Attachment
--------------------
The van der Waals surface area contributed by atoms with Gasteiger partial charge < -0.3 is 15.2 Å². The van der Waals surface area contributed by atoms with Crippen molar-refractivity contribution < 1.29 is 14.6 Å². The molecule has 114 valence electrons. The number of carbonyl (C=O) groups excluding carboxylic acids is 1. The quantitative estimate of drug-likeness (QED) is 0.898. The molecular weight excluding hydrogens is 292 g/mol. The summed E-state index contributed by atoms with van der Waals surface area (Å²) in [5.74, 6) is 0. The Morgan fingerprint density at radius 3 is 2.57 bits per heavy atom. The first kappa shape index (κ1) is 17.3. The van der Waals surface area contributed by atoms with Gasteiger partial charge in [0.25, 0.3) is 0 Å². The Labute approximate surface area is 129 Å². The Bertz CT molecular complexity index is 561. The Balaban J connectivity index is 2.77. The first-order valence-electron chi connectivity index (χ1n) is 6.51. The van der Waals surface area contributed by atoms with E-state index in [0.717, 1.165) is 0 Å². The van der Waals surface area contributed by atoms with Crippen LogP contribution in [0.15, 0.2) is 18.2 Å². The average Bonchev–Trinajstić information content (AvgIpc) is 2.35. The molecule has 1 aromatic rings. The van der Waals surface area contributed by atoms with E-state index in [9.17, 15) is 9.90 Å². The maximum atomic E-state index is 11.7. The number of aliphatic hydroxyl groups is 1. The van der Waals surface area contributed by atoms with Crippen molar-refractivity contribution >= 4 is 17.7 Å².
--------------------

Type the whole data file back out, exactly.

The van der Waals surface area contributed by atoms with Gasteiger partial charge < -0.3 is 15.2 Å². The van der Waals surface area contributed by atoms with Crippen molar-refractivity contribution < 1.29 is 14.6 Å². The molecule has 114 valence electrons. The number of carbonyl (C=O) groups excluding carboxylic acids is 1. The quantitative estimate of drug-likeness (QED) is 0.898. The molecular weight excluding hydrogens is 292 g/mol. The summed E-state index contributed by atoms with van der Waals surface area (Å²) in [5.74, 6) is 0. The Morgan fingerprint density at radius 3 is 2.57 bits per heavy atom. The first kappa shape index (κ1) is 17.3. The van der Waals surface area contributed by atoms with Gasteiger partial charge in [0.25, 0.3) is 0 Å². The Labute approximate surface area is 129 Å². The Bertz CT molecular complexity index is 561. The Balaban J connectivity index is 2.77. The first-order valence-electron chi connectivity index (χ1n) is 6.51. The van der Waals surface area contributed by atoms with E-state index in [0.717, 1.165) is 0 Å². The van der Waals surface area contributed by atoms with Crippen LogP contribution in [0.15, 0.2) is 18.2 Å². The average Bonchev–Trinajstić information content (AvgIpc) is 2.35. The molecule has 1 aromatic rings. The van der Waals surface area contributed by atoms with E-state index in [9.17, 15) is 9.90 Å². The maximum atomic E-state index is 11.7. The number of aliphatic hydroxyl groups is 1. The van der Waals surface area contributed by atoms with Crippen molar-refractivity contribution >= 4 is 17.7 Å².